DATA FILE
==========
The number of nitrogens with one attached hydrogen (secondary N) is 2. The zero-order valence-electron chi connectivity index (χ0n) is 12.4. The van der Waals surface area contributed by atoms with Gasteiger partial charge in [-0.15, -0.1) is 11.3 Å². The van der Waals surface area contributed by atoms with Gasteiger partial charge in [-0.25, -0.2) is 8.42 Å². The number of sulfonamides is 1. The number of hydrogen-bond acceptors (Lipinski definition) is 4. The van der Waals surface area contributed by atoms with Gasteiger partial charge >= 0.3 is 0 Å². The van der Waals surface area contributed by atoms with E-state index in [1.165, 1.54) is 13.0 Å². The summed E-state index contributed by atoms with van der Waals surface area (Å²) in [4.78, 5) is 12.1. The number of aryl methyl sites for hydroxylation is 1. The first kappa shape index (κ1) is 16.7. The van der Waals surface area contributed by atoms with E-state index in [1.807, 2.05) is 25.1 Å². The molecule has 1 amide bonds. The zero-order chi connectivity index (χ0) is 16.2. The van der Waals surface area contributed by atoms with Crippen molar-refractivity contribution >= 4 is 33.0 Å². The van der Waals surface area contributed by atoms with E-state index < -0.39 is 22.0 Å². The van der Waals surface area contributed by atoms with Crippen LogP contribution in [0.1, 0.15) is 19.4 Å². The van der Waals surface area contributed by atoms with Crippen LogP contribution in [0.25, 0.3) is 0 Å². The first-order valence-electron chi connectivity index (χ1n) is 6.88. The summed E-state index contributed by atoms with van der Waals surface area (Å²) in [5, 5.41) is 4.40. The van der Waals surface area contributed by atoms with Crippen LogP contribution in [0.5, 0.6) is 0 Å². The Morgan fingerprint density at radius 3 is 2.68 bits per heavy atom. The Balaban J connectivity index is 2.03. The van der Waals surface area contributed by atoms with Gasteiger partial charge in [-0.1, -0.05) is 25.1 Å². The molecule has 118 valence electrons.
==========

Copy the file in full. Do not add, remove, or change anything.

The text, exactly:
The number of nitrogens with one attached hydrogen (secondary N) is 2. The zero-order valence-electron chi connectivity index (χ0n) is 12.4. The van der Waals surface area contributed by atoms with Gasteiger partial charge in [-0.15, -0.1) is 11.3 Å². The van der Waals surface area contributed by atoms with Gasteiger partial charge in [-0.25, -0.2) is 8.42 Å². The number of sulfonamides is 1. The number of hydrogen-bond acceptors (Lipinski definition) is 4. The van der Waals surface area contributed by atoms with Gasteiger partial charge >= 0.3 is 0 Å². The van der Waals surface area contributed by atoms with E-state index in [1.165, 1.54) is 13.0 Å². The summed E-state index contributed by atoms with van der Waals surface area (Å²) in [4.78, 5) is 12.1. The number of aryl methyl sites for hydroxylation is 1. The first kappa shape index (κ1) is 16.7. The van der Waals surface area contributed by atoms with E-state index in [1.807, 2.05) is 25.1 Å². The molecule has 1 amide bonds. The zero-order chi connectivity index (χ0) is 16.2. The van der Waals surface area contributed by atoms with Crippen molar-refractivity contribution >= 4 is 33.0 Å². The van der Waals surface area contributed by atoms with E-state index < -0.39 is 22.0 Å². The van der Waals surface area contributed by atoms with Crippen LogP contribution in [0.1, 0.15) is 19.4 Å². The van der Waals surface area contributed by atoms with Crippen LogP contribution in [0.25, 0.3) is 0 Å². The first-order valence-electron chi connectivity index (χ1n) is 6.88. The summed E-state index contributed by atoms with van der Waals surface area (Å²) in [5, 5.41) is 4.40. The van der Waals surface area contributed by atoms with Crippen LogP contribution in [0.5, 0.6) is 0 Å². The Morgan fingerprint density at radius 3 is 2.68 bits per heavy atom. The Balaban J connectivity index is 2.03. The van der Waals surface area contributed by atoms with Gasteiger partial charge in [-0.1, -0.05) is 25.1 Å². The molecule has 118 valence electrons.